As we become accustomed to this rhythm, we’ll find and carve out time for our creative endeavors. Further, because we know roughly what to expect throughout our day, we can better regulate our energy levels.
Better regulated energy levels will result in more consistent production and, gradually, an increase in the value of works produced. These two things combined increase the likelihood that we won’t be a starving artist.
The skill we gain from creative endeavors will translate well. Making our art for a living is the dream, but even if this doesn’t come to fruition not all is lost. Discipline usually translates between tasks, so our work will become more disciplined too. In turn, we’ll likely be compensated better in our day jobs which allow us to indulge our creative impulses.
Although public transportation sometimes gets a bad rep it’s truly a fantastic thing. It’s one of the most efficient systems we have for moving large amounts of people in relatively small periods of time.
The systems design and engineering feats that go into planning a public transportation system, as imperfect as it is, are awe-inspiring.
Public transportation also offers an abundance of opportunity for aspiring or established creatives. Its design allows for creative thoughts to emerge more easily. We also adhere to a routine, which can allow us to consistently associate a timeframe with creative work. Over time, this should improve the quantity and quality of our output.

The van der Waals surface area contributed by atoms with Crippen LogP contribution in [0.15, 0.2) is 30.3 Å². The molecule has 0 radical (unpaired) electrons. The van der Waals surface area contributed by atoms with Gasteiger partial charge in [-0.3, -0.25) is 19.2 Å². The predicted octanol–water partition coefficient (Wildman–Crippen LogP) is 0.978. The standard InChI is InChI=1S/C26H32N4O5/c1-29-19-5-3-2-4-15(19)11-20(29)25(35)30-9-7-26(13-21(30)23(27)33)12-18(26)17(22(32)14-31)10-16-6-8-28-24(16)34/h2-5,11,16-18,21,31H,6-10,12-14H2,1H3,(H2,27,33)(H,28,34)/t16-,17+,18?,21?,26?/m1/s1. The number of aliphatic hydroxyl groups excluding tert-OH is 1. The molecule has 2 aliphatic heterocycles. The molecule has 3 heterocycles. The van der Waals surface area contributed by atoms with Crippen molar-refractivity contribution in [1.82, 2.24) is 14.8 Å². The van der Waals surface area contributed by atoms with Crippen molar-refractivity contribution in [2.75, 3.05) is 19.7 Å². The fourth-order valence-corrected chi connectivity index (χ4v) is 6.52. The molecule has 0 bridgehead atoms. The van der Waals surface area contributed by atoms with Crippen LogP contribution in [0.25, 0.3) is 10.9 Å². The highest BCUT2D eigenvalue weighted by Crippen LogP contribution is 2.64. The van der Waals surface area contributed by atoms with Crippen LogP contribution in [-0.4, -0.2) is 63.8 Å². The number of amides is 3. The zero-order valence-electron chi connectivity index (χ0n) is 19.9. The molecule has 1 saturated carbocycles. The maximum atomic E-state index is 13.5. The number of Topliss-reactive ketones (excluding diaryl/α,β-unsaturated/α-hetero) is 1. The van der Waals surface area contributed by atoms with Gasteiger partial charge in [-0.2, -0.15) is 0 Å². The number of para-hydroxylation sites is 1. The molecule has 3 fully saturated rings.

People of all different creeds and experiences mingle in trains, buses, etc. Their daily interactions are a treasure trove of inspiration, especially for writers or fine artists. As we experience more of what life has to offer, our work has a greater chance of resonating with more people.
A direct consequence of resonant work is greater attention. In turn, we slowly gain an audience and platform to express our views and work with. Many creatives create because they’d feel miserable if they didn’t. I’m certainly not an exception to this norm. Everything outside of creation is gravy, especially if people enjoy our creations and find value from them.
Creatives should draw inspiration from everything around them. Public transportation should not be an exception to this rule. When viewed with the correct lens, public transportation is a whole new world of opportunity waiting to explored properly.